When I started reading The True Flag, Stephen Kinzer’s latest book, I got only a few pages in before thinking, “I’ve read him for years. Why not try to meet?” The result was an interview, the first half of which follows.
The book is a revelation for its rich detail and “dolly in” camera’s eye on events now a century and more in the past. Subtitled Theodore Roosevelt, Mark Twain, and the Birth of American Empire, Kinzer’s book relates the story of a 32-day period in 1899 when the question before Americans was astonishingly large and stark: Shall we be an empire or shall we resist the temptation and make history another way? Twain and TR marked the poles of this debate, but the book is a proscenium through which pass most of the important figures who were part of the debate.
There is no surprise ending to give away, is there?
If you are anything like this reader, you will marvel at the superbly blunt language used by those who took up the imperial question when it first arose in the American story. Our discourse is cotton wool by comparison. One would be thrown in the street, an outcast kook, were one to speak or write in the terms senators and other grands personnages of the time took for granted as ordinary, state-your-case exchange. A point of sadness arises. Where is this debate today? What has become of us? Where is the argument? “We’re not having it,” Kinzer remarked during our conversation. “We only debate whether the next surge in Afghanistan should have 3,000 troops or 6,000. We never pull back and have the larger debate about what our role in the world should be.”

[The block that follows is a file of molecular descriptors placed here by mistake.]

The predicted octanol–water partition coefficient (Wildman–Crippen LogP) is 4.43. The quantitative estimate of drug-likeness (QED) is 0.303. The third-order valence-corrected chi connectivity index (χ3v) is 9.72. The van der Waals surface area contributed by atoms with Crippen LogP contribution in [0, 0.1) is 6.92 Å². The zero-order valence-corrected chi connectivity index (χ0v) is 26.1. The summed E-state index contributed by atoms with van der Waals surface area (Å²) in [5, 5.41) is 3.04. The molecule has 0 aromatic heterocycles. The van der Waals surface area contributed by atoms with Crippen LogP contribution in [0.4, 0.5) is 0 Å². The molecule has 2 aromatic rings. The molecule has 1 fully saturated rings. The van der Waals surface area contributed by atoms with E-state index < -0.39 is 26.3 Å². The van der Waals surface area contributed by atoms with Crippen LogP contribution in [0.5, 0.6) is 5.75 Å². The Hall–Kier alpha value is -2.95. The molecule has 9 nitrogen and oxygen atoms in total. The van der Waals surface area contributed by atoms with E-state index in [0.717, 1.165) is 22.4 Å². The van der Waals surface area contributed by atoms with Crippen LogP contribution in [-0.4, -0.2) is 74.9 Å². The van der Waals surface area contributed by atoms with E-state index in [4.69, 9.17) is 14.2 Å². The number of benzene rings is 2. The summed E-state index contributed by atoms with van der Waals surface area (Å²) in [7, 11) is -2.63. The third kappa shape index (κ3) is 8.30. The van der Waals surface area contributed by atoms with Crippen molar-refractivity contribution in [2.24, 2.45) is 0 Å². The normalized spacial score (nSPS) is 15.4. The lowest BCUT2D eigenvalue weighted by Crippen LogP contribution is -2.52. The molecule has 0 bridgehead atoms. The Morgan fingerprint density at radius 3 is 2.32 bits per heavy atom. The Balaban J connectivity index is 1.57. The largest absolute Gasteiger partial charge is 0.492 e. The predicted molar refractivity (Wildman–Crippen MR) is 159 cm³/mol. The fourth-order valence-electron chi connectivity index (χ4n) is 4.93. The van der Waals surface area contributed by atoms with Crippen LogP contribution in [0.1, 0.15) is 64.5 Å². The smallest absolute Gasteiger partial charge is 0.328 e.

This is the point of Kinzer’s work, he told me when I asked: He writes of the past to comment on the present. “I would love to stimulate a debate something like that epic debate that the Senate had for 32 days in 1899,” he said.
This is Kinzer’s ninth book. He co-authored his first, Bitter Fruit: The Untold Story of the American Coup in Guatemala (1982), with Stephen Schlesinger. It is a history of the illegal toppling of Jacobo Árbenz as Guatemala’s elected president in 1954. Kinzer memorably treated the 1953 coup against Iran’s Mohammed Mossadegh in All the Shah’s Men (2003) and numerous other cases in a sort of grotesque catalogue of American interventions, his 2006 Overthrow: America’s Century of Regime Change from Hawaii to Iraq.
I rank The True Flag with what I heretofore considered Kinzer’s best, The Brothers (2013), a biography of John Foster and Allen Dulles that leaves you asking: Do I laugh or cry in the face of their reckless insanities? (Both, is the best answer I can manage.) Among the singular features of the new book is its position: The True Flag begins at the beginning, tying all the rest together as if they are one (which Kinzer tells me they indeed are). Were I a museum curator, I would consider this interview a kind of retrospective, and what Kinzer does in The True Flag is the origin of the thought.